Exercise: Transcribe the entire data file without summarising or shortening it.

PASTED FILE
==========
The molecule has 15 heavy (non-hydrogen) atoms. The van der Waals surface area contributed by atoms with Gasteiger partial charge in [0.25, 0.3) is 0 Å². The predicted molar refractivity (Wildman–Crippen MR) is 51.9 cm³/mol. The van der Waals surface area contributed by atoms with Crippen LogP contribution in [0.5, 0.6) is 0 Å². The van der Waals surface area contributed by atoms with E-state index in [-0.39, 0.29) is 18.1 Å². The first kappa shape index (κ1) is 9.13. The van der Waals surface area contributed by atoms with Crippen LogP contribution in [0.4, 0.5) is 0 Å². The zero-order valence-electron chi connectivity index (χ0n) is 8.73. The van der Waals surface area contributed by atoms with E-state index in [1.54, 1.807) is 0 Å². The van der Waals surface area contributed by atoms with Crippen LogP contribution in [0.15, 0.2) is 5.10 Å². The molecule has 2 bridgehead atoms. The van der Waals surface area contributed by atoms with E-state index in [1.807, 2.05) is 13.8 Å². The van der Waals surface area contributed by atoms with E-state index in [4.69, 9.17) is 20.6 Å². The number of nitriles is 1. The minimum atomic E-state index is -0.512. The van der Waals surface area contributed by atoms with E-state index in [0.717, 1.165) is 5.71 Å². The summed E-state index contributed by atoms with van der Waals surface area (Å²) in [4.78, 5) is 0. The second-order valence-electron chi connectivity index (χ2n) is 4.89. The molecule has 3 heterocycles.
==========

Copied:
The molecule has 15 heavy (non-hydrogen) atoms. The van der Waals surface area contributed by atoms with Gasteiger partial charge in [0.25, 0.3) is 0 Å². The predicted molar refractivity (Wildman–Crippen MR) is 51.9 cm³/mol. The van der Waals surface area contributed by atoms with Crippen LogP contribution in [0.5, 0.6) is 0 Å². The van der Waals surface area contributed by atoms with E-state index in [-0.39, 0.29) is 18.1 Å². The first kappa shape index (κ1) is 9.13. The van der Waals surface area contributed by atoms with Crippen LogP contribution in [0.4, 0.5) is 0 Å². The zero-order valence-electron chi connectivity index (χ0n) is 8.73. The van der Waals surface area contributed by atoms with E-state index in [1.54, 1.807) is 0 Å². The van der Waals surface area contributed by atoms with Crippen LogP contribution in [0.15, 0.2) is 5.10 Å². The molecule has 2 bridgehead atoms. The van der Waals surface area contributed by atoms with E-state index in [1.807, 2.05) is 13.8 Å². The van der Waals surface area contributed by atoms with E-state index in [4.69, 9.17) is 20.6 Å². The number of nitriles is 1. The minimum atomic E-state index is -0.512. The van der Waals surface area contributed by atoms with E-state index in [0.717, 1.165) is 5.71 Å². The summed E-state index contributed by atoms with van der Waals surface area (Å²) in [4.78, 5) is 0. The second-order valence-electron chi connectivity index (χ2n) is 4.89. The molecule has 3 heterocycles.